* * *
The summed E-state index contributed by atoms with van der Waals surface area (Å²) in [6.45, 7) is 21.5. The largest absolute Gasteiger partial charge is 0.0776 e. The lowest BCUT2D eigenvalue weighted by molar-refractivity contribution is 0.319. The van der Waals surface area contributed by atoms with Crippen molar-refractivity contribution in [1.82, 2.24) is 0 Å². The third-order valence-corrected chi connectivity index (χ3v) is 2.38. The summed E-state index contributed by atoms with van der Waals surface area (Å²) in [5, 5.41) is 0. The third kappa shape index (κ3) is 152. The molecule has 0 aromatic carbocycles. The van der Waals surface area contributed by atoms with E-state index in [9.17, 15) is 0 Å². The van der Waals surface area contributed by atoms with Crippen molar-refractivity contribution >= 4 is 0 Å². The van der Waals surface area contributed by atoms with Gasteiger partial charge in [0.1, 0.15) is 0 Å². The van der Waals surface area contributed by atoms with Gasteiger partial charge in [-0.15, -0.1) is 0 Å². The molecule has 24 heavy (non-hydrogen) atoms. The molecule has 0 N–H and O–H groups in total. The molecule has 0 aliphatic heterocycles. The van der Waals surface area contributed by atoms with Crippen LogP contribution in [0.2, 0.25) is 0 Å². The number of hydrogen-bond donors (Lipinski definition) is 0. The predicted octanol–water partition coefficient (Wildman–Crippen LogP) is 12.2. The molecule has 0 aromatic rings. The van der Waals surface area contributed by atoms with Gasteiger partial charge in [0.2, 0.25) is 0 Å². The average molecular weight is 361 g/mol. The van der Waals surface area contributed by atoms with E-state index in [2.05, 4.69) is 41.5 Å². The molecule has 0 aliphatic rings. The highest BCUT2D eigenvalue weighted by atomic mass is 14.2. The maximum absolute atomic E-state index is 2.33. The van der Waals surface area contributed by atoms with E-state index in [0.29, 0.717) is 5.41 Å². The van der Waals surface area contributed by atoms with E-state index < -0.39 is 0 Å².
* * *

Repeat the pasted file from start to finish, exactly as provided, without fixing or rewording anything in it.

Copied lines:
The summed E-state index contributed by atoms with van der Waals surface area (Å²) in [6.45, 7) is 21.5. The largest absolute Gasteiger partial charge is 0.0776 e. The lowest BCUT2D eigenvalue weighted by molar-refractivity contribution is 0.319. The van der Waals surface area contributed by atoms with Crippen molar-refractivity contribution in [1.82, 2.24) is 0 Å². The third-order valence-corrected chi connectivity index (χ3v) is 2.38. The summed E-state index contributed by atoms with van der Waals surface area (Å²) in [5, 5.41) is 0. The third kappa shape index (κ3) is 152. The molecule has 0 aromatic carbocycles. The van der Waals surface area contributed by atoms with E-state index in [9.17, 15) is 0 Å². The van der Waals surface area contributed by atoms with Crippen molar-refractivity contribution >= 4 is 0 Å². The van der Waals surface area contributed by atoms with Gasteiger partial charge in [0.1, 0.15) is 0 Å². The van der Waals surface area contributed by atoms with Gasteiger partial charge in [-0.15, -0.1) is 0 Å². The molecule has 24 heavy (non-hydrogen) atoms. The molecule has 0 N–H and O–H groups in total. The molecule has 0 aliphatic heterocycles. The van der Waals surface area contributed by atoms with Crippen LogP contribution in [0.2, 0.25) is 0 Å². The number of hydrogen-bond donors (Lipinski definition) is 0. The predicted octanol–water partition coefficient (Wildman–Crippen LogP) is 12.2. The molecule has 0 aromatic rings. The van der Waals surface area contributed by atoms with Gasteiger partial charge in [0.2, 0.25) is 0 Å². The average molecular weight is 361 g/mol. The van der Waals surface area contributed by atoms with E-state index in [2.05, 4.69) is 41.5 Å². The molecule has 0 aliphatic rings. The highest BCUT2D eigenvalue weighted by atomic mass is 14.2. The maximum absolute atomic E-state index is 2.33. The van der Waals surface area contributed by atoms with E-state index in [0.29, 0.717) is 5.41 Å². The van der Waals surface area contributed by atoms with E-state index < -0.39 is 0 Å².